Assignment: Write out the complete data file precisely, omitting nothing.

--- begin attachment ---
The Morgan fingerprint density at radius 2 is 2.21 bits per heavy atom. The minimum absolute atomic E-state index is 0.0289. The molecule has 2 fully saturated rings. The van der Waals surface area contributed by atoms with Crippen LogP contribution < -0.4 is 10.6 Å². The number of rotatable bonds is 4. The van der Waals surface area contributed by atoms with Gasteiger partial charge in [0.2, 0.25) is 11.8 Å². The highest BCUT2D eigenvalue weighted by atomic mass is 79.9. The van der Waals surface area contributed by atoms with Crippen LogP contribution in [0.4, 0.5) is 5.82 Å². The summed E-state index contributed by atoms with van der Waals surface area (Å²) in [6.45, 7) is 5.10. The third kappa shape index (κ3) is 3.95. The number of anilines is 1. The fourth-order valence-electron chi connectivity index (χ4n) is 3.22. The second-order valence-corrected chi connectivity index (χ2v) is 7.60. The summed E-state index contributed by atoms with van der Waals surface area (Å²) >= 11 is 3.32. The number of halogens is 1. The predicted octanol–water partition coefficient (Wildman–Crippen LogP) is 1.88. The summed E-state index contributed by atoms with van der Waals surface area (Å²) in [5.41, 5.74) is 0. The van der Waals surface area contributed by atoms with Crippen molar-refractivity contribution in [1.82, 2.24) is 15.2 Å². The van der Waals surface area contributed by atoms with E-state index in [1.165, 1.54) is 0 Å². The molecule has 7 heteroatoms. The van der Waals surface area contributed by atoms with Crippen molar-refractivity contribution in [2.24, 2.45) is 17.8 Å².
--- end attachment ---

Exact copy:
The Morgan fingerprint density at radius 2 is 2.21 bits per heavy atom. The minimum absolute atomic E-state index is 0.0289. The molecule has 2 fully saturated rings. The van der Waals surface area contributed by atoms with Crippen LogP contribution < -0.4 is 10.6 Å². The number of rotatable bonds is 4. The van der Waals surface area contributed by atoms with Gasteiger partial charge in [0.2, 0.25) is 11.8 Å². The highest BCUT2D eigenvalue weighted by atomic mass is 79.9. The van der Waals surface area contributed by atoms with Crippen LogP contribution in [0.4, 0.5) is 5.82 Å². The summed E-state index contributed by atoms with van der Waals surface area (Å²) in [6.45, 7) is 5.10. The third kappa shape index (κ3) is 3.95. The number of anilines is 1. The fourth-order valence-electron chi connectivity index (χ4n) is 3.22. The second-order valence-corrected chi connectivity index (χ2v) is 7.60. The summed E-state index contributed by atoms with van der Waals surface area (Å²) >= 11 is 3.32. The number of halogens is 1. The predicted octanol–water partition coefficient (Wildman–Crippen LogP) is 1.88. The summed E-state index contributed by atoms with van der Waals surface area (Å²) in [5.41, 5.74) is 0. The van der Waals surface area contributed by atoms with Crippen molar-refractivity contribution in [1.82, 2.24) is 15.2 Å². The van der Waals surface area contributed by atoms with E-state index in [1.165, 1.54) is 0 Å². The molecule has 7 heteroatoms. The van der Waals surface area contributed by atoms with Crippen molar-refractivity contribution in [2.24, 2.45) is 17.8 Å².